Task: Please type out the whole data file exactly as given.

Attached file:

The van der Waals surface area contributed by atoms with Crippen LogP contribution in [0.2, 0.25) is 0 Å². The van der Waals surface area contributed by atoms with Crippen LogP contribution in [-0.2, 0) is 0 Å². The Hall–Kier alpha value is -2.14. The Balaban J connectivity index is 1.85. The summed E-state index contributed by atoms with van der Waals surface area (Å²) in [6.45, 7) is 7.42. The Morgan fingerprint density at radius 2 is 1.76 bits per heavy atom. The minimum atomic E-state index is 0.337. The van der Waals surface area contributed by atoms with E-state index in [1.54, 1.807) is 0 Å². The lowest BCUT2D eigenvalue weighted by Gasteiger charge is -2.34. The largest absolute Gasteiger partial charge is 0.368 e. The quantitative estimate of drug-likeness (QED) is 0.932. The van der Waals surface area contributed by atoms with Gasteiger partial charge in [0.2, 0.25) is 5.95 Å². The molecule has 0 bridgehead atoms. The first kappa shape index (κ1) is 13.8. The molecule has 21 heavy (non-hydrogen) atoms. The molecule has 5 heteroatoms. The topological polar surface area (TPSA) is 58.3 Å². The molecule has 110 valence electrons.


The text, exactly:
The van der Waals surface area contributed by atoms with Crippen LogP contribution in [0.2, 0.25) is 0 Å². The van der Waals surface area contributed by atoms with Crippen LogP contribution in [-0.2, 0) is 0 Å². The Hall–Kier alpha value is -2.14. The Balaban J connectivity index is 1.85. The summed E-state index contributed by atoms with van der Waals surface area (Å²) in [6.45, 7) is 7.42. The Morgan fingerprint density at radius 2 is 1.76 bits per heavy atom. The minimum atomic E-state index is 0.337. The van der Waals surface area contributed by atoms with E-state index in [1.54, 1.807) is 0 Å². The lowest BCUT2D eigenvalue weighted by Gasteiger charge is -2.34. The largest absolute Gasteiger partial charge is 0.368 e. The quantitative estimate of drug-likeness (QED) is 0.932. The van der Waals surface area contributed by atoms with Gasteiger partial charge in [0.2, 0.25) is 5.95 Å². The molecule has 0 bridgehead atoms. The first kappa shape index (κ1) is 13.8. The molecule has 21 heavy (non-hydrogen) atoms. The molecule has 5 heteroatoms. The topological polar surface area (TPSA) is 58.3 Å². The molecule has 110 valence electrons.